Homeschool Cabinet of Curiosities



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Part of my homeschool vision is to have my children experience a sense of wonder - and to enjoy exploring new and interesting things.

So I thought it would be fun to create a Cabinet of Curiosities.
Kids Cabinet of Curiosities

What is a Cabinet of Curiosities?

Beginning in the 16th Century, a Cabinet of Wonders was a cabinet (or more often a room) containing a collection of strange and curious items.  

Wikipedia says that :

"Modern science would categorize the objects included as belonging to natural history (sometimes faked), geology, ethnography, archaeology, religious or historical relics, works of art (including cabinet paintings) and antiquities."

The idea behind the cabinets were to:

  • Experience a sense of wonder about the world.
  • Make connections across the field of human knowledge.
  • Rearrange and classify objects in different ways.

Doesn't that sound inspiring?

I think it will be wonderful for the children to collect strange, and varied wonders for their cabinet. Things that would make you want to examine them further. Things to think about and investigate and have conversations about. You could to use it to introduce them to lots of new art and mathematical ideas. 

But most importantly, use it as a way to encourage their curiosity.

And if that doesn't convince you, take a look at the educational benefits of the cabinets on this page.

Collecting for a cabinet of curiosities!

How to get started.

  • You will need a place to create your cabinet. We shall begin with our current Nature Table and expand the collection we already have. It doesn't have to be a cabinet! It could be a drawer or a cardboard box. Just use whatever space you can.

  • Think about what you already have that will be suitable. We all have souvenirs from strange countries, funny little ornaments that we have been gifted, or mathematical puzzles we bought years ago! Now is your chance to get them out of storage, and allow them to display their uniqueness as curiosities. Kaleidescopes, old postcards, old toys, books of stamps and gyroscopes would all make good candidates. Or how about some unusually shaped buttons or badges?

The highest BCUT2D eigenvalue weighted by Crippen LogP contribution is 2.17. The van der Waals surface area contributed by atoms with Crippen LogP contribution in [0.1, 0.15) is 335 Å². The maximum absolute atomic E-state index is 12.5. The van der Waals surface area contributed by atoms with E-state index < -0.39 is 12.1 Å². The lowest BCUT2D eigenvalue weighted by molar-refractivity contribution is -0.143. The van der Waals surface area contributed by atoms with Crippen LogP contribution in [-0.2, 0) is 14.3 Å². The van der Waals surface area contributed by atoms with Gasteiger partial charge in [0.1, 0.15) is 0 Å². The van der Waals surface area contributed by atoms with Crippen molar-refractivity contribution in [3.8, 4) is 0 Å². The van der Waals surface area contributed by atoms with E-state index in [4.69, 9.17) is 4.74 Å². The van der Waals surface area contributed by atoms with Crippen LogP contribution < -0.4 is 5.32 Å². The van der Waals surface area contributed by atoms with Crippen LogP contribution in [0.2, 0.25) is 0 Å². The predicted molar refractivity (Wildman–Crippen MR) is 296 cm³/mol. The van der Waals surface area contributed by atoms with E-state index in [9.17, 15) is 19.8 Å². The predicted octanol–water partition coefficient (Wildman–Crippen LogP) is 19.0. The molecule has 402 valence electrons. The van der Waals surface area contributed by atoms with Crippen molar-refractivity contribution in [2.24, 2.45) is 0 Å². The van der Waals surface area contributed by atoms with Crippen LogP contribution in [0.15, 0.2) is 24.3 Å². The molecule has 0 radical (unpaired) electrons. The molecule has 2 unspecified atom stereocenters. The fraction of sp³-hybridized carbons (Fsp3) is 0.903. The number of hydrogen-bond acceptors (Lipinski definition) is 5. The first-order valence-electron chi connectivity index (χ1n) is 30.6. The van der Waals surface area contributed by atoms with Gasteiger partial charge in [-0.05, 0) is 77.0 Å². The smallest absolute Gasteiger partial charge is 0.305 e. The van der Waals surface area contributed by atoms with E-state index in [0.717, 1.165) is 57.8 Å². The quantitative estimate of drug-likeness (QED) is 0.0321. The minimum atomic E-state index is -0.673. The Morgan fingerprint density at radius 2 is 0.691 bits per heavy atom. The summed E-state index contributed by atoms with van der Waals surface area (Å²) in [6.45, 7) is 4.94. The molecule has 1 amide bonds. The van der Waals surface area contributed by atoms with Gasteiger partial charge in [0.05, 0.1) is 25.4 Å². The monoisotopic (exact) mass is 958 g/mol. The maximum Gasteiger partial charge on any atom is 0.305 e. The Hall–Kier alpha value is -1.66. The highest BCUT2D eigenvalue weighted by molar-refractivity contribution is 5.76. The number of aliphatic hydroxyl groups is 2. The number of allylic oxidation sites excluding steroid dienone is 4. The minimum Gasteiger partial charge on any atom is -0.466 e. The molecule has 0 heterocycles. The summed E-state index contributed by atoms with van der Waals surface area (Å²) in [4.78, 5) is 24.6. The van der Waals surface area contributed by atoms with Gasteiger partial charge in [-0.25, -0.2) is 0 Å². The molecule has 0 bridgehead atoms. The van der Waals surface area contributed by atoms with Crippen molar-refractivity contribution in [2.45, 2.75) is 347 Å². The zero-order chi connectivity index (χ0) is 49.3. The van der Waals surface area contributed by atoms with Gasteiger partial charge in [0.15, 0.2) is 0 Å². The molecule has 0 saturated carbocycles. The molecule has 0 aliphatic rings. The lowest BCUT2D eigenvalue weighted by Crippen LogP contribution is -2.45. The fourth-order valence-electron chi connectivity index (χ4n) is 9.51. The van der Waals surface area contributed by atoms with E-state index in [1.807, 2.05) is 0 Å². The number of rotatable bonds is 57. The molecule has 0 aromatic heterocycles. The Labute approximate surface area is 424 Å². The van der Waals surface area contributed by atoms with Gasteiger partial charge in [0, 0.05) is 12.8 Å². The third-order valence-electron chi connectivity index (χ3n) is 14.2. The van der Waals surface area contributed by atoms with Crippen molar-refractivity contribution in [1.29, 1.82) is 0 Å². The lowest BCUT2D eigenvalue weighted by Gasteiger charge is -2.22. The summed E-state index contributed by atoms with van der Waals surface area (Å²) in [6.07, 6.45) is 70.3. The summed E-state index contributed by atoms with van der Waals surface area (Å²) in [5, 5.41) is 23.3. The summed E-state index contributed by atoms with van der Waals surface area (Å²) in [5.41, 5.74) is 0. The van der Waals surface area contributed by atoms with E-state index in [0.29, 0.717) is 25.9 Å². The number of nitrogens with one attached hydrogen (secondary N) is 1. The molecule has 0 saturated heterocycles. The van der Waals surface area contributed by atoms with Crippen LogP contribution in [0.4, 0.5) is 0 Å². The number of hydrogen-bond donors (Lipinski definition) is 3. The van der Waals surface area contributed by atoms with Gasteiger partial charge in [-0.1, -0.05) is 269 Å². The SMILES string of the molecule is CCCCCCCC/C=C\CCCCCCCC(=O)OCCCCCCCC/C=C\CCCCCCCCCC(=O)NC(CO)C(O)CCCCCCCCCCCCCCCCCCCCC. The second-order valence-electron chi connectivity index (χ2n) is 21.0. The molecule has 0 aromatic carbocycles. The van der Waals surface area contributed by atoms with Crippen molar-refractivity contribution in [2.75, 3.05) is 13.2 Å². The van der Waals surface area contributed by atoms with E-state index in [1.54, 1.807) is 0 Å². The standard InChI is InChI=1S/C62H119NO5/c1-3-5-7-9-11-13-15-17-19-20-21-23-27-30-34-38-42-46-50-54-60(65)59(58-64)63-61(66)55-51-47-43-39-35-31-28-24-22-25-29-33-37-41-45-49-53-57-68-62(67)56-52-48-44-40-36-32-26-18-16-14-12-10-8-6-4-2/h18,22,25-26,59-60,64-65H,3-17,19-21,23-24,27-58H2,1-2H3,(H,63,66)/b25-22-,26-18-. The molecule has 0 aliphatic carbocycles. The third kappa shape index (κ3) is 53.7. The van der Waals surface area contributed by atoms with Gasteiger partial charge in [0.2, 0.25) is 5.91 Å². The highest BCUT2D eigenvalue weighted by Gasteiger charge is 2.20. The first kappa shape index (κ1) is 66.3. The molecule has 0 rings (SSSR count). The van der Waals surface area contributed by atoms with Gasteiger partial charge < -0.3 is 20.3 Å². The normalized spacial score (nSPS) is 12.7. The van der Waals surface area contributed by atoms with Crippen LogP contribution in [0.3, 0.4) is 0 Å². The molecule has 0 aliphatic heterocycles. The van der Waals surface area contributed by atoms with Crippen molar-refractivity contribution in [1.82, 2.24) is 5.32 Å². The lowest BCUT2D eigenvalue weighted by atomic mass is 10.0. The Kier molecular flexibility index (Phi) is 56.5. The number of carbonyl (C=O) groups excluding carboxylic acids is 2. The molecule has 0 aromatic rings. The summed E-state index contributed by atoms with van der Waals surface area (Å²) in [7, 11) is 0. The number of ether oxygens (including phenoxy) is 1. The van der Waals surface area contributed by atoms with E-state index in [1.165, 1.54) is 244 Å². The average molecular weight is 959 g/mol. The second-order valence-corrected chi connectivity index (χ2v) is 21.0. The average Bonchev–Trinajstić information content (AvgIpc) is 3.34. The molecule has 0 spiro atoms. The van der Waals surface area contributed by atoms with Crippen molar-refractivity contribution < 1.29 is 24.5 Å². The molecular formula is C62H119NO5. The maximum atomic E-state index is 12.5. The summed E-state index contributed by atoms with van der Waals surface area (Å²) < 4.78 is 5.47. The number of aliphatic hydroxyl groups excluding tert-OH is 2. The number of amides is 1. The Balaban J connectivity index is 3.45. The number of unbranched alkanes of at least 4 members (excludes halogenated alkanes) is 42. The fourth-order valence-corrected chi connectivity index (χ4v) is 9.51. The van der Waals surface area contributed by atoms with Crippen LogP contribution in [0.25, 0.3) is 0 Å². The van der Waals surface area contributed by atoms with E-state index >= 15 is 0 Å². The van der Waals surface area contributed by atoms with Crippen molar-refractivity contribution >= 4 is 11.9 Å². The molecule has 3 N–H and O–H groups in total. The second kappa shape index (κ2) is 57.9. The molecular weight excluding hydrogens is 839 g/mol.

• Keep your eyes open for new things to add. Children are really good at spotting small unusual things when you are out and about. Allow them to decide what is 'curious'. It doesn't always have to be something expensive - a drinks can squashed flat by a truck can be interesting!

  • Make some curiosities for your cabinet. There are lots of fun craft ideas that you could try to add something unusual or interesting to your cabinet.
    Cabinet of Curiosities
    Cabinet of Curiosities for teenagers

    Cabinet of Curiosities for Teens

    This is a project that could work well with your high-school homeschoolers.

    Get your teens to plan their own collection of curiosities. They could research unusual and interesting ideas, quotes and facts.

    This doesn't have to be a 'physical' collection. You could collect images for a scrapbook. Or why not make virtual collections using a blog, Pinterest, or Tumblr. 

    They could chose a theme and collect virtual artifacts around that - weird fashion items? Microscopic photography? A virtual periodic table collection? Or just a collection of all things wonderful.

    A Museum of Uninteresting Objects

    A twist on the Cabinet of Curiosities that works well with Teens, is a Museum of Uninteresting Objects!

    This idea comes from a book called 'The Idiot Teacher' by Gerald Holmes. In one section of the book a museum is organized, where each exhibit must be approved by a committee of children. When he later announces that the exhibits MUST be uninteresting or they would not be accepted, it causes a storm!

    As for those who had exhibits to offer, consternation overtook many. The party who had a dead cat moored in the canal, ready for the opening day, saw at once that it was alive with interest. It could not be offered. Some wits in the next class offered the broken-off neck of a bottle. The chemistry of glass proved to be entrancing: the manufacture of glass bottles enthralling: their history from Greek and Roman times through the Middle Ages till today made a grand research for one committee: there had been glass bottles in Ancient Egypt five thousand years ago. 

    Committee boys vied with each other in disclosing interest in broken tiles, old slates, stones, bits of firewood, rusted tins. . . . It seemed there was interest in everything.

    Could you offer exhibit ideas to you teens and get them to compete with you on why they SHOULD NOT be accepted into the museum? Or just make a collection of the most boring items you can find (this one is fun).

    I am sure your teen will find their own twist on this!

    For more teen ideas why not sign up for my

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